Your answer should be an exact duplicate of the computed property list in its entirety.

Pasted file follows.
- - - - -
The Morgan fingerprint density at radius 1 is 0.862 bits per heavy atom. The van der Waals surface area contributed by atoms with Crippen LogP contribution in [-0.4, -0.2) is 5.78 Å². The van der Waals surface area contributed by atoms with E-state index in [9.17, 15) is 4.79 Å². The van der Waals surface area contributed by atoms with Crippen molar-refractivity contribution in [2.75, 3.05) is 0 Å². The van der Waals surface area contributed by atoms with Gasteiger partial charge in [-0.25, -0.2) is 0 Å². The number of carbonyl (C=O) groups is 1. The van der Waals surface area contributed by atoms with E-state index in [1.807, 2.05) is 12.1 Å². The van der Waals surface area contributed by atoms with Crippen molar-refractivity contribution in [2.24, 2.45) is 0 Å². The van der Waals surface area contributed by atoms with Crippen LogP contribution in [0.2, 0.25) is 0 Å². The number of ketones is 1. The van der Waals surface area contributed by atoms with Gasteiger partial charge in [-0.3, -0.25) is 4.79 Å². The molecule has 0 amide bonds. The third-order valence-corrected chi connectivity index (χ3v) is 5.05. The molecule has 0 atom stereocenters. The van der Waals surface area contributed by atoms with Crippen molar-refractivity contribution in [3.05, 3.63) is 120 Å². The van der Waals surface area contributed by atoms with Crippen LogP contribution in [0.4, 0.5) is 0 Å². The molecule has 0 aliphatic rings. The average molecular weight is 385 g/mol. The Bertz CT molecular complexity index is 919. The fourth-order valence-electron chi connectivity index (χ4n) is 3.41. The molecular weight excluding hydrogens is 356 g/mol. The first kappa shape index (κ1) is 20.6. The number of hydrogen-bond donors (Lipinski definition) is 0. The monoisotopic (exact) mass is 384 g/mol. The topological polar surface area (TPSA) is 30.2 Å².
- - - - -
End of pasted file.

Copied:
The Morgan fingerprint density at radius 1 is 0.862 bits per heavy atom. The van der Waals surface area contributed by atoms with Crippen LogP contribution in [-0.4, -0.2) is 5.78 Å². The van der Waals surface area contributed by atoms with E-state index in [9.17, 15) is 4.79 Å². The van der Waals surface area contributed by atoms with Crippen molar-refractivity contribution in [2.75, 3.05) is 0 Å². The van der Waals surface area contributed by atoms with Gasteiger partial charge in [-0.25, -0.2) is 0 Å². The number of carbonyl (C=O) groups is 1. The van der Waals surface area contributed by atoms with E-state index in [1.807, 2.05) is 12.1 Å². The van der Waals surface area contributed by atoms with Crippen molar-refractivity contribution in [2.24, 2.45) is 0 Å². The van der Waals surface area contributed by atoms with Crippen LogP contribution in [0.2, 0.25) is 0 Å². The number of ketones is 1. The van der Waals surface area contributed by atoms with Gasteiger partial charge in [-0.3, -0.25) is 4.79 Å². The molecule has 0 amide bonds. The third-order valence-corrected chi connectivity index (χ3v) is 5.05. The molecule has 0 atom stereocenters. The van der Waals surface area contributed by atoms with Crippen molar-refractivity contribution in [3.05, 3.63) is 120 Å². The van der Waals surface area contributed by atoms with Crippen LogP contribution in [0.4, 0.5) is 0 Å². The molecule has 0 aliphatic rings. The average molecular weight is 385 g/mol. The Bertz CT molecular complexity index is 919. The fourth-order valence-electron chi connectivity index (χ4n) is 3.41. The molecular weight excluding hydrogens is 356 g/mol. The first kappa shape index (κ1) is 20.6. The number of hydrogen-bond donors (Lipinski definition) is 0. The monoisotopic (exact) mass is 384 g/mol. The topological polar surface area (TPSA) is 30.2 Å².